Jude was the earthly brother of Jesus. In Matthew 13:55 he was referred to as Judas. He was a Greek-speaking Jew from Galilee. Based on John 7:4-5, he did not believe in Jesus until the Lord’s Resurrection. From then on, he became a fervent believer. In this writing, he used many allusions to the Old Testament. This had led many to conclude that this epistle was primarily written to a Jewish audience.
In this letter, Jude began introducing himself by identifying with Jesus Christ and James. He called himself a servant of Jesus Christ and the brother of James. Although he was the earthly brother of the Lord Jesus, he chose not to highlight this fact. In so doing, he had chosen to emphasise his spiritual rather than natural relationship with Jesus.
Having established who he was, Jude then addressed his readers. He referred to them as “those who were called, beloved in God the Father and kept for Jesus Christ”. Jude intentionally addressed them this way to assure believers that God had called, loved, and kept them. And those whom God has called can have full assurance in the faith. This will help them through the time of apostasy.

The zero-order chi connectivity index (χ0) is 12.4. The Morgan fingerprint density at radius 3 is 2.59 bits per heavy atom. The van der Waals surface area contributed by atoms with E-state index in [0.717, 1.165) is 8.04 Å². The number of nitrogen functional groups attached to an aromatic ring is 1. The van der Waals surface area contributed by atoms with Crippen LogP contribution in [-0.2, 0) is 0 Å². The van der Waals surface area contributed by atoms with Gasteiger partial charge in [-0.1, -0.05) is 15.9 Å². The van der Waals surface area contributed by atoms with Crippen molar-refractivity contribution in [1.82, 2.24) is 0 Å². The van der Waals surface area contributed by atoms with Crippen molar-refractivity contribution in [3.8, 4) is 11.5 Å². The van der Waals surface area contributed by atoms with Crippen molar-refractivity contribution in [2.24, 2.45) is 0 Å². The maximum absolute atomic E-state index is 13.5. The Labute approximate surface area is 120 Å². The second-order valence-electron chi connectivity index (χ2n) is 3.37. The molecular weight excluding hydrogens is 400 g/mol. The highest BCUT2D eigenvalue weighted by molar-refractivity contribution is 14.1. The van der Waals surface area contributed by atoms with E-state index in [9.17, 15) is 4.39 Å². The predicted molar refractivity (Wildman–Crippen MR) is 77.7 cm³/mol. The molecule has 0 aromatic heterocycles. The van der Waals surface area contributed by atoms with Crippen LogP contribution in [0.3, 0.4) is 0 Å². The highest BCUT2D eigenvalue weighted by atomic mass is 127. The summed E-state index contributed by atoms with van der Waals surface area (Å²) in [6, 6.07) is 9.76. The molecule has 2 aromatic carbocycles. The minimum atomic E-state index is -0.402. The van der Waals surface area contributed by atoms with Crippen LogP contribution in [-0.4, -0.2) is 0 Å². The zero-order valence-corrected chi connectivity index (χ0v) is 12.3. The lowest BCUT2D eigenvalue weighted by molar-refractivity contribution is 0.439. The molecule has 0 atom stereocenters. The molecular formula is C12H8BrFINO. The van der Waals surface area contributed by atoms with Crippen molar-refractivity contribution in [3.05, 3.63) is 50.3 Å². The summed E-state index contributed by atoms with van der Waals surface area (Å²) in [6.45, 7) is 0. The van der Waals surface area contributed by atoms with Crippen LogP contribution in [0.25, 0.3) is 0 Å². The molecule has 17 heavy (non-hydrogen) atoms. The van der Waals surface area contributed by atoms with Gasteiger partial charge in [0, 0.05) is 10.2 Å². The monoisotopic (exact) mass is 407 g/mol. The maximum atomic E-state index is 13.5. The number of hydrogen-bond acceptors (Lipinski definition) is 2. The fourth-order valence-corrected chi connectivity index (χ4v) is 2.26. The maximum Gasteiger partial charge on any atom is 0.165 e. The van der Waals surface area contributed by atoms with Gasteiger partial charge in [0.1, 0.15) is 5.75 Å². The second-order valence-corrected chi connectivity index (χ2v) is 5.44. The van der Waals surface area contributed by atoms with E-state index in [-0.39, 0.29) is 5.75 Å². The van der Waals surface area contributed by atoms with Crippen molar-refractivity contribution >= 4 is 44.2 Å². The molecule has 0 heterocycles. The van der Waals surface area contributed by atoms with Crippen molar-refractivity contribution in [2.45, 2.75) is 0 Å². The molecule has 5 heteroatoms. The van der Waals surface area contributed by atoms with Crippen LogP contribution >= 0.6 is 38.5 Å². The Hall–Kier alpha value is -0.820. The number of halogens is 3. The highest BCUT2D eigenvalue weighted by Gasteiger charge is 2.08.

Following the standard salutation, Jude quickly turned to discuss the purpose of his letter. Initially, his purpose for writing was to encourage believers about the faith that was once for all delivered to them. In referring to “the faith,” Jude was talking about the whole body of truth revealed in the Scriptures; that which the Apostles of Christ also taught. This was the faith that he and the readers had in common. However, while writing, he felt an overwhelming necessity to deal with a more urgent matter – the need to contend earnestly for the apostolic faith. Verse 4 tells us why. Apparently, false teachers had crept into the fellowship unnoticed and were present in the church. As far as Jude was concerned, these people were already marked for destruction long beforehand for condemnation. They had to be exposed and opposed for two reasons. Firstly, they had turned the grace of the Lord Jesus Christ into licentiousness. Secondly, they also denied our only Master and Lord, Jesus Christ.
False teaching is not just a problem in the early church, it is still an issue in the church today. Therefore, it is imperative that we not only walk vigilantly but also discerningly. We must do our best to warn and admonish others who may be trapped by false teachings. Heretical teachers are usually eloquent and have the canning ability to concoct and spin stories that are totally out of the context of the Word. So, let’s be careful in our journey of faith! We must be like the Noble Berean Christians. We must check any message we have heard with the Written Word of God, no matter who we have heard from. Be careful who you listen to. Do not fall prey to false teachings.